Written by Karl Shelly, pastor at Assembly Mennonite Church in Goshen, Indiana.
Karl has been “charged” with officiating at a same-sex wedding ceremony in May and, as a result, is having his ministerial credentials reviewed as called for in the Mennonite Church USA Membership Guidelines. The Credentialing Team of Indiana-Michigan Mennonite Conference asked Karl for a written statement detailing his theological rationale for his actions, and below is the statement he submitted.
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Response to IMMC Statement of Charge against Karl Shelly
July 25, 2014
Greetings to you, sisters and brothers in Christ on the IMMC Ministry Credentialing Team. I greet you as a fellow servant in God’s kingdom and on behalf of my congregation, Assembly Mennonite Church, where it has been my privilege to pastor for over 15 years.
Assembly has been a part of Indiana-Michigan Mennonite Conference for all of its 40 years of existence. Today it is the spiritual home to over 300 members and participants, one-third of whom are youth and children. It is a place where God’s Spirit is alive and doing wonderful things. In fact, our growth is leading us to expand our building in order to accommodate all those who want to worship with us. But more important than numerical growth is the work of God’s Spirit in people’s lives. Here at Assembly, youth and young adults are getting baptized, families are dedicating their newborns to God, young and old are giving themselves to Christian service in the local community and abroad, and many are actively witnessing to the biblical message of peacemaking and non-violence. We have over 25 small groups that meet regularly for prayer and community-building, and our worship is vibrant and provides opportunities for all to lead, preach, and testify to the work of God in their lives.
By God’s grace, many have found Assembly to be an inviting, Spirit-led, and safe place to worship. I am especially grateful that we have been able to provide a worshiping home to people who have been wounded by past church experiences and told their gifts are not welcomed. To them and to all who come our way, we preach the Good News of God’s saving love told throughout the Bible and in the person of Jesus Christ.
I was dedicated to God as a young child at Neil Avenue Mennonite Church (Columbus, Ohio). In church and at home I was taught the stories of God’s abundant love. I was baptized as a teenager in Trinity Church of the Brethren (Detroit), after an adolescence in which I became captivated by stories of how God’s Spirit continues to move in our day and – reminiscent of the Israelites in Egypt – among people yearning to be free. I was too young to have any first-hand memories of the African-American freedom movement of the 1950s and 60s, but I read all I could, studied its leaders, and sought to learn its lessons. My undergraduate studies in theology and political science were clearly an extension of this interest.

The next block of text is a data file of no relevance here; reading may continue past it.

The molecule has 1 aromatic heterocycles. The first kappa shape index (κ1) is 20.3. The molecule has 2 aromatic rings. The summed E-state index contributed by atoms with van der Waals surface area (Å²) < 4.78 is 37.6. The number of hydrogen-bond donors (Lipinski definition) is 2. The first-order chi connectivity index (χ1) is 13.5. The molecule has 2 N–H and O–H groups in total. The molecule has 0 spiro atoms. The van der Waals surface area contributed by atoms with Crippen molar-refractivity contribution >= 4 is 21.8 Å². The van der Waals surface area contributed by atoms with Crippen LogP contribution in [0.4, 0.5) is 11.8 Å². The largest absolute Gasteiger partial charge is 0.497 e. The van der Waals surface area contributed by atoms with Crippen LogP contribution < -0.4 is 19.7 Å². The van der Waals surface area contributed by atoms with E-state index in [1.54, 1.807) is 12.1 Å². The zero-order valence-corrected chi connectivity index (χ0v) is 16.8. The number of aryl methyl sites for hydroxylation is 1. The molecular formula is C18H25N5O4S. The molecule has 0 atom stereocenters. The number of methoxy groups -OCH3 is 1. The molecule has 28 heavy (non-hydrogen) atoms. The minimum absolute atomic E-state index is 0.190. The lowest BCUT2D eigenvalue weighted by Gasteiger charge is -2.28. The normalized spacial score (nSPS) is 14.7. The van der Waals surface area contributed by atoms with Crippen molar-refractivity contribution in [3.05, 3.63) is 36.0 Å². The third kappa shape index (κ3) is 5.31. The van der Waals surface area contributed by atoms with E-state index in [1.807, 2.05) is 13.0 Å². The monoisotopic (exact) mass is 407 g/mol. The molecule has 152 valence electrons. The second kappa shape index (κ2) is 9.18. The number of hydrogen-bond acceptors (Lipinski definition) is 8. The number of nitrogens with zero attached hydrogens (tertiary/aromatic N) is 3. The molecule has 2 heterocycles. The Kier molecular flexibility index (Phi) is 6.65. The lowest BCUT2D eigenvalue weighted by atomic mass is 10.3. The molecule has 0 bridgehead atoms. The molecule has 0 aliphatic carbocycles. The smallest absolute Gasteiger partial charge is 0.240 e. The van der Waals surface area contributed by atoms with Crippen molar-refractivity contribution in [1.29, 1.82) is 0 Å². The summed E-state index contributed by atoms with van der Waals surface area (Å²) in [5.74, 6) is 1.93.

One of my enduring questions from this fascination with the Civil Rights Movement was, “Where were the Mennonites – the people who taught peace, who endured persecution, who practiced nonviolence? Why were Mennonites largely absent in this movement of the Spirit?” I think I decided then to pay attention to where the Spirit of God’s justice was moving in my lifetime and not to miss it like many of my ancestors had. This interest also influenced my vocational pursuits. I was occasionally tapped on the shoulder and asked if God might be calling me to pastoral ministry, but I was not interested. My observation was that ministers, like most Mennonites, were willing to pray for peace, but rarely willing to be active peacemakers. So I went to the place where I understood advocates for peace and for justice were trained – law school.
While I continued to run from suggestions to enter pastoral ministry, I was nonetheless using my legal training largely within the context of church-based organizations. That changed when Assembly offered me a unique opportunity to test this calling, inviting me to pastor in areas of mission, peace and justice. After significant prayer, I accepted Assembly’s call and made the transition to the pastoral team in September 1998. Since then I have studied at AMBS, was ordained, and have continued to grow as a servant of God.